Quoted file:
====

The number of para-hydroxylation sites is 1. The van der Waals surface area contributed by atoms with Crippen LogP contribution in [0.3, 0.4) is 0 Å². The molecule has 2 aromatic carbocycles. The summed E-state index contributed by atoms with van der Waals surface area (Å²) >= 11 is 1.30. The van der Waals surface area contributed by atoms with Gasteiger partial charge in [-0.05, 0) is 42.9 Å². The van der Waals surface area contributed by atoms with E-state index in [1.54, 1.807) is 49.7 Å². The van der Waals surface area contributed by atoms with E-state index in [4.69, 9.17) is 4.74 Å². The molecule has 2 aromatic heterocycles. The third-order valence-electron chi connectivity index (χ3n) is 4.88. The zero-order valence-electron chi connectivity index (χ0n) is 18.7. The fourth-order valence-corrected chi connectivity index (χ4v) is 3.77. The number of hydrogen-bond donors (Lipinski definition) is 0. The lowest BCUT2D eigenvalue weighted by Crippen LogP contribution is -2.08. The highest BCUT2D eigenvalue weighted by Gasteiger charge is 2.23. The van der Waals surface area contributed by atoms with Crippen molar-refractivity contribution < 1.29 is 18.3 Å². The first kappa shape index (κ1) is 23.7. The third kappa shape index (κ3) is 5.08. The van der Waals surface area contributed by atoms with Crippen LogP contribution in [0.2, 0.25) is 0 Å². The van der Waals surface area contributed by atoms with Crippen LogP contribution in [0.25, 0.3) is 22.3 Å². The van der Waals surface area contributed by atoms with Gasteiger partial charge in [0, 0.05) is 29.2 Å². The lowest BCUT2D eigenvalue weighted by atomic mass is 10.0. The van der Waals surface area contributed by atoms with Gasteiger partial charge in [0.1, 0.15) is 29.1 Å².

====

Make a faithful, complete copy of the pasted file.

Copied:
The number of para-hydroxylation sites is 1. The van der Waals surface area contributed by atoms with Crippen LogP contribution in [0.3, 0.4) is 0 Å². The molecule has 2 aromatic carbocycles. The summed E-state index contributed by atoms with van der Waals surface area (Å²) >= 11 is 1.30. The van der Waals surface area contributed by atoms with Gasteiger partial charge in [-0.05, 0) is 42.9 Å². The van der Waals surface area contributed by atoms with E-state index in [1.54, 1.807) is 49.7 Å². The van der Waals surface area contributed by atoms with E-state index in [4.69, 9.17) is 4.74 Å². The molecule has 2 aromatic heterocycles. The third-order valence-electron chi connectivity index (χ3n) is 4.88. The zero-order valence-electron chi connectivity index (χ0n) is 18.7. The fourth-order valence-corrected chi connectivity index (χ4v) is 3.77. The number of hydrogen-bond donors (Lipinski definition) is 0. The lowest BCUT2D eigenvalue weighted by Crippen LogP contribution is -2.08. The highest BCUT2D eigenvalue weighted by Gasteiger charge is 2.23. The van der Waals surface area contributed by atoms with Crippen molar-refractivity contribution < 1.29 is 18.3 Å². The first kappa shape index (κ1) is 23.7. The third kappa shape index (κ3) is 5.08. The van der Waals surface area contributed by atoms with Crippen LogP contribution in [0.2, 0.25) is 0 Å². The van der Waals surface area contributed by atoms with Crippen LogP contribution in [0.25, 0.3) is 22.3 Å². The van der Waals surface area contributed by atoms with Gasteiger partial charge in [0, 0.05) is 29.2 Å². The lowest BCUT2D eigenvalue weighted by atomic mass is 10.0. The van der Waals surface area contributed by atoms with Gasteiger partial charge in [0.1, 0.15) is 29.1 Å².